Because science writers need simple sound bites and catch phrases: Dennett’s integration of popular evolution theory into his work appeals to many science writers, as this snippet from a BBC news item shows: From an evolutionary perspective, our ability to think is no different from our ability to digest, says Dennett. Both these biological activities can […]
In short, it’s geometry. But what follows?
As a matter of fact, we don’t often hear the Higgs called the “God particle” now that it’s been clearly identified and given Peter Higgs’s name. That was more common before. It’s almost like something else is bothering Dorigo but we won’t speculate.
Recently, we covered Evolution News and Science Today editor David Klinghoffer’s response to a sneer by Kevin Williamson against ID at National Review (where Klinghoffer used to work, incidentally). Klinghoffer cited a number of respectable thinkers who have held Darwinism in little esteem—which led to our publishing a separate and different long list of such […]
. . . and the reality behind that illusion is, well, the initial illusion. Richard Dawkins famously declared that the appearance of design in living things is overwhelming. Theistic evolutionists do not disagree. But, like arch-atheist Dawkins, they assert that the appearance of design is an illusion and Darwinian evolution is the reality behind the […]
As long-time readers know, we at UD often disparage Wikipedia for its left-wing bias. Still, you have to give it its due. For a quick lookup of non-controversial facts, it has its uses. Uses to which, apparently, Bill Nye has not put it. If he had looked up Wiki’s entry on Ptolemy’s Almagest (published in […]
Maybe Tutten overstates his case a bit but, in a general way, he has identified the core of the conflict. The very things that should have been the slam dunk for Darwin—the fossil record and the genetic code—seem to want to tell a different story, whether or not the academics want to listen.
“The big universe is a problem for Christianity” is a claim something like “They’re out there” (meaning ET). It has nothing to do with facts; it is pure social positioning (or posturing). As with the Cosmos’s series’s “artistic license to lie,” it is a way of indicating that their social position is so powerful that they can misrepresent people.
Wigner’s essay was viewed as a sort of “treason” against science, meaning that his thinking did not lead in a naturalist (nature is all there is) direction. Naturalism is often called “materialism.”
One thing readers may not know is that, in a series that leaned heavily on the supposed conflict between religion and science, obvious and widely noted misrepresentations were excused in the service of a “greater truth”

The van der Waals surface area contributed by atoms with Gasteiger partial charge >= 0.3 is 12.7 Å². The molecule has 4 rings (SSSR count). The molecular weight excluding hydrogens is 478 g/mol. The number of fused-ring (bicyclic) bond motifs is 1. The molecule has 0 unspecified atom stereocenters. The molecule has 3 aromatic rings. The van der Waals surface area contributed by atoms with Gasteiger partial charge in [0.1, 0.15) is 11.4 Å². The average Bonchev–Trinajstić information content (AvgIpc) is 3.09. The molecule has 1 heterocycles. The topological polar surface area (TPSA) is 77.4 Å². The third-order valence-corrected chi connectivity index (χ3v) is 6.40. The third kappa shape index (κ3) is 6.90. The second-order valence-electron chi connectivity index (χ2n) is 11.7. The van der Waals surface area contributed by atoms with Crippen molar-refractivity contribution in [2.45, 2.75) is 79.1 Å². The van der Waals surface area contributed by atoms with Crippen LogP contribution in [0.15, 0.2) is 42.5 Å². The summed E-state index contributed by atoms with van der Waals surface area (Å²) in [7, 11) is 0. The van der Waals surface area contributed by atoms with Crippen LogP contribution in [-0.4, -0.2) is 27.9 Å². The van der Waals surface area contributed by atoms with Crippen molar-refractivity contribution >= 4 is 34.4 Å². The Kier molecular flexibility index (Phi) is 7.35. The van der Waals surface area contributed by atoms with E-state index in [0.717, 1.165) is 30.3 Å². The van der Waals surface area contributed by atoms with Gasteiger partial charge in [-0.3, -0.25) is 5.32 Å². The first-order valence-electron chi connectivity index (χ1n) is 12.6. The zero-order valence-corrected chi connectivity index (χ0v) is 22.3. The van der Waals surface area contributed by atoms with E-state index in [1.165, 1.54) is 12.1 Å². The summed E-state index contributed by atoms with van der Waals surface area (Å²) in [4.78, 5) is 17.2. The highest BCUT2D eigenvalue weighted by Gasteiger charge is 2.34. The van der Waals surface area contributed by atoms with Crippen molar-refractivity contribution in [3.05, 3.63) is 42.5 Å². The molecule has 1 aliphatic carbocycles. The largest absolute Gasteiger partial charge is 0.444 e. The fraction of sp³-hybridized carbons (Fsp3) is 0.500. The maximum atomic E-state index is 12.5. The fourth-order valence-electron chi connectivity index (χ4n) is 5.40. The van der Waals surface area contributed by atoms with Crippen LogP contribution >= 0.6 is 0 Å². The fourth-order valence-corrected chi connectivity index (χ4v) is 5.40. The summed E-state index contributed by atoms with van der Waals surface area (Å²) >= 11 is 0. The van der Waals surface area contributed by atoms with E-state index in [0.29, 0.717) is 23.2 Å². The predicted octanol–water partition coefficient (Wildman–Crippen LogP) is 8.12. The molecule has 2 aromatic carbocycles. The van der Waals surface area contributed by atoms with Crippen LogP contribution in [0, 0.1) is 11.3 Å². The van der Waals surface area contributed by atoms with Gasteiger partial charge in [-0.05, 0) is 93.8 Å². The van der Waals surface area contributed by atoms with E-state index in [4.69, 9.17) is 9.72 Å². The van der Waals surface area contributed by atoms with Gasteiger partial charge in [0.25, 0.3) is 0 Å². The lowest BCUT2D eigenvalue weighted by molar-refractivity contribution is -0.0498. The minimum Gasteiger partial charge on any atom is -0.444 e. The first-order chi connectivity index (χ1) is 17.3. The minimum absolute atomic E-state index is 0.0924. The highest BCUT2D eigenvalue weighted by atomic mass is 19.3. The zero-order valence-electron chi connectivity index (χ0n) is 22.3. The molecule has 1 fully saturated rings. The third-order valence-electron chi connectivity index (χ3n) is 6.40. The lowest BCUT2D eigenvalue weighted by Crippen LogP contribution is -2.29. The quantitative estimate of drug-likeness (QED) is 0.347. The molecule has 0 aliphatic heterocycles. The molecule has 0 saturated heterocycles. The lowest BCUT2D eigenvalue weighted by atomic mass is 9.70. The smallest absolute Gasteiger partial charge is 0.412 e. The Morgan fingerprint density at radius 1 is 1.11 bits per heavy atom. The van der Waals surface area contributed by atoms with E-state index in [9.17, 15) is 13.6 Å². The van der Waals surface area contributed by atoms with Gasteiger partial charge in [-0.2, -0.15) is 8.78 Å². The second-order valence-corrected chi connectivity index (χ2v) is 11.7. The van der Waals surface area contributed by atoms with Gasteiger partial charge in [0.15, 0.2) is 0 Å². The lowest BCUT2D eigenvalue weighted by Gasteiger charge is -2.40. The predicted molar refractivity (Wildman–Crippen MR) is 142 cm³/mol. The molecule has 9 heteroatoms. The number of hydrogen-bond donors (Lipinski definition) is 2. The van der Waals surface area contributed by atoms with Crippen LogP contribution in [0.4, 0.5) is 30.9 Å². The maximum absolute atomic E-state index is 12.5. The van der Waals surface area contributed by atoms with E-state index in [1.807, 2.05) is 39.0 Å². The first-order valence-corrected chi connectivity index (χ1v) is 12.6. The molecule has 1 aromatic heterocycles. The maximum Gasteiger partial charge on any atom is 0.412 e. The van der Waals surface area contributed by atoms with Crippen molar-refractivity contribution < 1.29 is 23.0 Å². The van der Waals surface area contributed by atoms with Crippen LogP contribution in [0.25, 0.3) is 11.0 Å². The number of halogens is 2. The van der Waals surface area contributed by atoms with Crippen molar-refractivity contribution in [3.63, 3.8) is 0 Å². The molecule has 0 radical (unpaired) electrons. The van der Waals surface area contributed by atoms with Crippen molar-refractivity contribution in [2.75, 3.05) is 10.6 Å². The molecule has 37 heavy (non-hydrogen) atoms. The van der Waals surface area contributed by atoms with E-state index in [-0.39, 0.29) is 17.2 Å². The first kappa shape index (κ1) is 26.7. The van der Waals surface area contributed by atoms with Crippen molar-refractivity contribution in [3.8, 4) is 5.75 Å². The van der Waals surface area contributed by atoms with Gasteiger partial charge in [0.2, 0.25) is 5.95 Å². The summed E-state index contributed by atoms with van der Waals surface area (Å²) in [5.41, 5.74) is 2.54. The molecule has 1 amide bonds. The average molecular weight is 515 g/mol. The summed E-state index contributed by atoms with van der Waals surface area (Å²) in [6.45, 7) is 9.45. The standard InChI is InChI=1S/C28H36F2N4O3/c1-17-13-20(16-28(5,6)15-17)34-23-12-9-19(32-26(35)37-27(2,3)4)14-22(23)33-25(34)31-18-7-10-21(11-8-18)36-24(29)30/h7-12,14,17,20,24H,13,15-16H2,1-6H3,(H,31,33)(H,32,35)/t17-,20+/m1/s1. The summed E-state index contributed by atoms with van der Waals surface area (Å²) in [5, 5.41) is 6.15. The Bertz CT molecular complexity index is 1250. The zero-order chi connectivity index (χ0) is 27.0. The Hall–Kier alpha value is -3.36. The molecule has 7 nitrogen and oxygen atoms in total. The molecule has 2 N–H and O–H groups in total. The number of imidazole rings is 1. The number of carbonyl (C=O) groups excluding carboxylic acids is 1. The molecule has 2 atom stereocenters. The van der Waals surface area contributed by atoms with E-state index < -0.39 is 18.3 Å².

Jonathan McLatchie In this webinar, biologist Dr. Matti Leisola talks about his journey as a scientist from Darwin to design. See also: Jonathan McLatchie And Gunter Bechly On Conflicting Evidence Re Common Ancestry Matti Leisola: Another gifted scientist poised over the memory hole? and Matti Leisola On Evolution And The Recent Nobel Chemistry Prize Follow […]
It’s now thought that honey bees “shimmer” in order to protect themselves from hornets: What this essentially does it make is extremely difficult for hornets to swoop in and land on their massive huddle to prey on individual bees. Kastberger and his colleagues noted in their research that shimmering can create what they described as […]
Why then do media rush to cover any doubt about Darwin as some kind of a descent into a panic of ignorance? Because they are struggling for survival themselves in a linked world that may not need them as much any more The longer they behave this way, the more of a certainty that is. Under the circumstances the panic, hence the nonsense, may increase.
The hermit crabs learned to move into the shells of dead crustaceans, and their well-being depends on that movable property. Recent research suggests that they have made some unusual efforts, as species, to hang onto the desirable shells: Over the course of evolution, penis size has been subject to female choice and competition with male […]
He argues that we may need new institutions, such as insurance against job obsolescence: I believe that humans are creative enough to come with the new institutions necessary to adapt to a changing world. What I fear is that we will not be allowed to do so. We do not live in an ideal free […]